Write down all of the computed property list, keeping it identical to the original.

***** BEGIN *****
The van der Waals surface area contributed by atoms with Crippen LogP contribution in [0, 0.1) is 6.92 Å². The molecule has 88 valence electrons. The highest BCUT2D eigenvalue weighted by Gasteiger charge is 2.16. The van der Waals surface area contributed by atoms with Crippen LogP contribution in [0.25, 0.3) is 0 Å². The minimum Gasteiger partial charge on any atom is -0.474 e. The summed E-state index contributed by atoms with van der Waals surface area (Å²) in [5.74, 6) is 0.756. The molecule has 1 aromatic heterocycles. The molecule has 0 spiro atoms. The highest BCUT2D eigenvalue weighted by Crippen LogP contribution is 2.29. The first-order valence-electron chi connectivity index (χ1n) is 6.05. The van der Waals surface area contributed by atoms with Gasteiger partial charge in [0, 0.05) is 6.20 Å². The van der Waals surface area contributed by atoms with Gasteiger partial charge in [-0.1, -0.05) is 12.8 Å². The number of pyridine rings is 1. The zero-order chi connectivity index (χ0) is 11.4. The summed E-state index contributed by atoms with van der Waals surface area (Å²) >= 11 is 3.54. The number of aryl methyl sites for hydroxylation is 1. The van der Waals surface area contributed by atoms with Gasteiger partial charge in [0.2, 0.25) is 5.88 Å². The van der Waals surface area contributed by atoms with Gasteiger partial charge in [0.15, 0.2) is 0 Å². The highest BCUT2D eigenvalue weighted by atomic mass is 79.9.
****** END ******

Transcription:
The van der Waals surface area contributed by atoms with Crippen LogP contribution in [0, 0.1) is 6.92 Å². The molecule has 88 valence electrons. The highest BCUT2D eigenvalue weighted by Gasteiger charge is 2.16. The van der Waals surface area contributed by atoms with Crippen LogP contribution in [0.25, 0.3) is 0 Å². The minimum Gasteiger partial charge on any atom is -0.474 e. The summed E-state index contributed by atoms with van der Waals surface area (Å²) in [5.74, 6) is 0.756. The molecule has 1 aromatic heterocycles. The molecule has 0 spiro atoms. The highest BCUT2D eigenvalue weighted by Crippen LogP contribution is 2.29. The first-order valence-electron chi connectivity index (χ1n) is 6.05. The van der Waals surface area contributed by atoms with Gasteiger partial charge in [0, 0.05) is 6.20 Å². The van der Waals surface area contributed by atoms with Gasteiger partial charge in [-0.1, -0.05) is 12.8 Å². The number of pyridine rings is 1. The zero-order chi connectivity index (χ0) is 11.4. The summed E-state index contributed by atoms with van der Waals surface area (Å²) >= 11 is 3.54. The number of aryl methyl sites for hydroxylation is 1. The van der Waals surface area contributed by atoms with Gasteiger partial charge in [0.2, 0.25) is 5.88 Å². The van der Waals surface area contributed by atoms with Gasteiger partial charge in [0.15, 0.2) is 0 Å². The highest BCUT2D eigenvalue weighted by atomic mass is 79.9.